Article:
Funding innovation in defence

The 2015 Strategic Defence and Security Review galvanised defence to innovate. It included a commitment to spend around £800m over ten years on innovation through the Defence Innovation Fund. This, and the recognition across defence of the strategic imperative, has resulted in an enormous effort across defence.

The Defence and Security Accelerator (DASA) has been established to provide an effective means to attract innovative suppliers, small and large; the armed forces have all created innovation hubs and assigned units to experimentation; the National Security Strategic Investment Fund has been created to secure investment in critical technologies.

So far, the Defence Innovation Fund alone has invested around £138m, with more innovation investment coming from the single services and Strategic Command. These investments have meant we can put funding behind how we are solving defence problems to deliver innovative solutions.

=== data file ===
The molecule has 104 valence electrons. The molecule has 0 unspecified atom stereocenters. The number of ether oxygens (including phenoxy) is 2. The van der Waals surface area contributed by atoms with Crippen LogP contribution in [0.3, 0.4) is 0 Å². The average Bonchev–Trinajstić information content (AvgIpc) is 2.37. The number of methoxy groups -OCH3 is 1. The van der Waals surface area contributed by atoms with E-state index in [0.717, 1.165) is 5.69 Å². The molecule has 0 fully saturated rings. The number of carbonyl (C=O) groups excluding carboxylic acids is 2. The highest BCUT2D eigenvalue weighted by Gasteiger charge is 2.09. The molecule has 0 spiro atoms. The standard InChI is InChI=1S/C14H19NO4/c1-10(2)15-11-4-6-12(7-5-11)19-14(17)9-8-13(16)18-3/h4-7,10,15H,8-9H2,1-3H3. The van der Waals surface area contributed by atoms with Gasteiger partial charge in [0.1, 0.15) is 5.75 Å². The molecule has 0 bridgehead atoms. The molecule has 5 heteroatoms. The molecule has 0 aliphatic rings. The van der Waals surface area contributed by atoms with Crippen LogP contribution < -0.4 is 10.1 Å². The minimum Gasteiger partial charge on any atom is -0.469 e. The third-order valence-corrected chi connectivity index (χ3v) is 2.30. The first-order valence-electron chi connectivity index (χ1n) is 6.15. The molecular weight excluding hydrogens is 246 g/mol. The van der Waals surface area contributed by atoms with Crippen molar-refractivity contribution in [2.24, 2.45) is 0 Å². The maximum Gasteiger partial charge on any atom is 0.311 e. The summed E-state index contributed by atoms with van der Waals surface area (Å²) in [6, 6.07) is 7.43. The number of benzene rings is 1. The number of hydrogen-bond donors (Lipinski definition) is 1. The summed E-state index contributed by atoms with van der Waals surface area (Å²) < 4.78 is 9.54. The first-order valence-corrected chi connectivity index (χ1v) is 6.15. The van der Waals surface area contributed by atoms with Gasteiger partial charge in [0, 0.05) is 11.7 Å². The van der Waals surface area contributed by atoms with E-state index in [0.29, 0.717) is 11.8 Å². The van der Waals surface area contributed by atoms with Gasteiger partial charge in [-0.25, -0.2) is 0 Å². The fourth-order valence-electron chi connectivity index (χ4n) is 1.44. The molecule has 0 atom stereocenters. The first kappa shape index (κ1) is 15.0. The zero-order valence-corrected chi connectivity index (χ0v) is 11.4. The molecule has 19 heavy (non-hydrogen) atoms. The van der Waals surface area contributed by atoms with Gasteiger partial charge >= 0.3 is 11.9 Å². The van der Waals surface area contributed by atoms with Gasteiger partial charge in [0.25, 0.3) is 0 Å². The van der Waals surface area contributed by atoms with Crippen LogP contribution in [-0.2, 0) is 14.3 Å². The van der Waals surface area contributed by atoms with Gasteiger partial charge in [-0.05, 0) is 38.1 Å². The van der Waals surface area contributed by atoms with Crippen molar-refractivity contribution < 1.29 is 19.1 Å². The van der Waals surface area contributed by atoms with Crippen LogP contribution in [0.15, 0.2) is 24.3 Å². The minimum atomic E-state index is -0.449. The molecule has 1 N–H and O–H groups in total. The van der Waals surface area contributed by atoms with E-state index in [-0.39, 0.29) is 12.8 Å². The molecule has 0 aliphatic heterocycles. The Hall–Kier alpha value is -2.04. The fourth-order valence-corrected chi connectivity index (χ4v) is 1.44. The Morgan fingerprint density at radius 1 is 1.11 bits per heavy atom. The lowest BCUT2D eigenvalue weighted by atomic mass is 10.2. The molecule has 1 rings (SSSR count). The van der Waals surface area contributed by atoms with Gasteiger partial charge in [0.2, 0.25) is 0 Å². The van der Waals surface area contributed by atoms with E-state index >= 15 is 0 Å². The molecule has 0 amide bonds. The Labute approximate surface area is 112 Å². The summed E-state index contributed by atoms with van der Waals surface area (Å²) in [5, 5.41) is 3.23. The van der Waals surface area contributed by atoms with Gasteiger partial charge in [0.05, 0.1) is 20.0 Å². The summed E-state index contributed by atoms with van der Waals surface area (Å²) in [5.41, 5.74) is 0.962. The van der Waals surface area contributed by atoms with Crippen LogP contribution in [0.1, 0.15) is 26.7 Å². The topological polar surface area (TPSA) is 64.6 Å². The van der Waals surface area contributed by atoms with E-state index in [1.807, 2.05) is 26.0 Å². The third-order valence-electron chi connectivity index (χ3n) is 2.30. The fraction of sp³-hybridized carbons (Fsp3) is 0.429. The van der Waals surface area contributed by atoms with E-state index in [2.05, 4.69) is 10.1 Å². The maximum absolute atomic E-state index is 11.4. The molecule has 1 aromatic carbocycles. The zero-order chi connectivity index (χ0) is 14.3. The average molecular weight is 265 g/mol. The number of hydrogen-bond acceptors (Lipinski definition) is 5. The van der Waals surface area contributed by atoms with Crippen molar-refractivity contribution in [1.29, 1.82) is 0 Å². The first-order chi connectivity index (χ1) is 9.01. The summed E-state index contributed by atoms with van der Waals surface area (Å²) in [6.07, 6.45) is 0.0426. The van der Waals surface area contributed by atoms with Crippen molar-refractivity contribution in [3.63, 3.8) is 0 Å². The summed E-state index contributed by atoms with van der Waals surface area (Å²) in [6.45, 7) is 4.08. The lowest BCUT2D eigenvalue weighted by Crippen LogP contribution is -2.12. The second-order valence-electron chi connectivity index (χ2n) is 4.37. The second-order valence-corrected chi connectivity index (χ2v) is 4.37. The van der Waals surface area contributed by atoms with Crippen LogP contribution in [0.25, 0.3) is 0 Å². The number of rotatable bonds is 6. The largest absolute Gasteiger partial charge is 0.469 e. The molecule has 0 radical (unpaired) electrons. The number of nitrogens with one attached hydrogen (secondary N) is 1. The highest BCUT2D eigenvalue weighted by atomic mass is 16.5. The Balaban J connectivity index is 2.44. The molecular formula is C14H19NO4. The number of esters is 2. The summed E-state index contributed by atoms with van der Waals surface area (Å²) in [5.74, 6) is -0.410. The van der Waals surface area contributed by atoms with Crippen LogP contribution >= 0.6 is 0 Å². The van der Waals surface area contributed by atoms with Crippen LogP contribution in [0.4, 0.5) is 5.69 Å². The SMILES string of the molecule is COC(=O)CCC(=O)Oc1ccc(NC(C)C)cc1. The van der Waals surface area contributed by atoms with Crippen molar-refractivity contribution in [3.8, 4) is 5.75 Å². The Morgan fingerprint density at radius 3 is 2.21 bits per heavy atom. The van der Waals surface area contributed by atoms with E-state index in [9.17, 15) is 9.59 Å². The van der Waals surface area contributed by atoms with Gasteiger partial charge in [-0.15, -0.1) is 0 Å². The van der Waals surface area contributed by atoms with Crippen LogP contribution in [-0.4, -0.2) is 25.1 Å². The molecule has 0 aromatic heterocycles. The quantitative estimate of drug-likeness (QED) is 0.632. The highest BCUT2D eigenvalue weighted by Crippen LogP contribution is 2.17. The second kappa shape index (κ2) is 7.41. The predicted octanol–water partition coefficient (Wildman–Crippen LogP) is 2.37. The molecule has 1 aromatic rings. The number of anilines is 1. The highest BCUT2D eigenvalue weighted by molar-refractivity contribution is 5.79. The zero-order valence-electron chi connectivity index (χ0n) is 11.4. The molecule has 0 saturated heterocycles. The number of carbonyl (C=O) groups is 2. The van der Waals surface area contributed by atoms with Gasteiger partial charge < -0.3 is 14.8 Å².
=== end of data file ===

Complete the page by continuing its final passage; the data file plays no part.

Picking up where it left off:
As the ecosystem of innovators grows, so does the diversity of ideas, increasing our innovative culture, driving change and modernising defence.

An example includes the Royal Air Force’s innovative idea for recycling waste hydrocarbons in an effort to decarbonise the military. This project offered the opportunity to save money for defence and the taxpayer by removing the requirement for costly external waste management whilst benefitting the environment.

Just last November, the RAF received a Guinness World Record for the first flight using only synthetic fuel, demonstrating defence’s commitment to leading the way on creating a sustainable future.

The Royal Navy also announced that it is testing drones that will help rescue anyone at sea, making it easier for ships to identify a casualty’s location. This was funded through our internal ideas scheme.

With the right people and processes in place, we can support and fund ideas that solve problems anywhere in defence. As the ecosystem of innovators grows, so does the diversity of ideas, increasing our innovative culture, driving change and modernising defence.

The Madfox autonomous surface vehicle developed by Dstl and L3Harris.

Collaboration with industry

All our investments focus on achieving advanced military capability, and to continue to do this, defence must engage effectively with an ecosystem of outside innovators. The Defence and Security Industrial Strategy (DSIS) enables industry, government and academia to work together to drive research, enhance investment and promote innovation.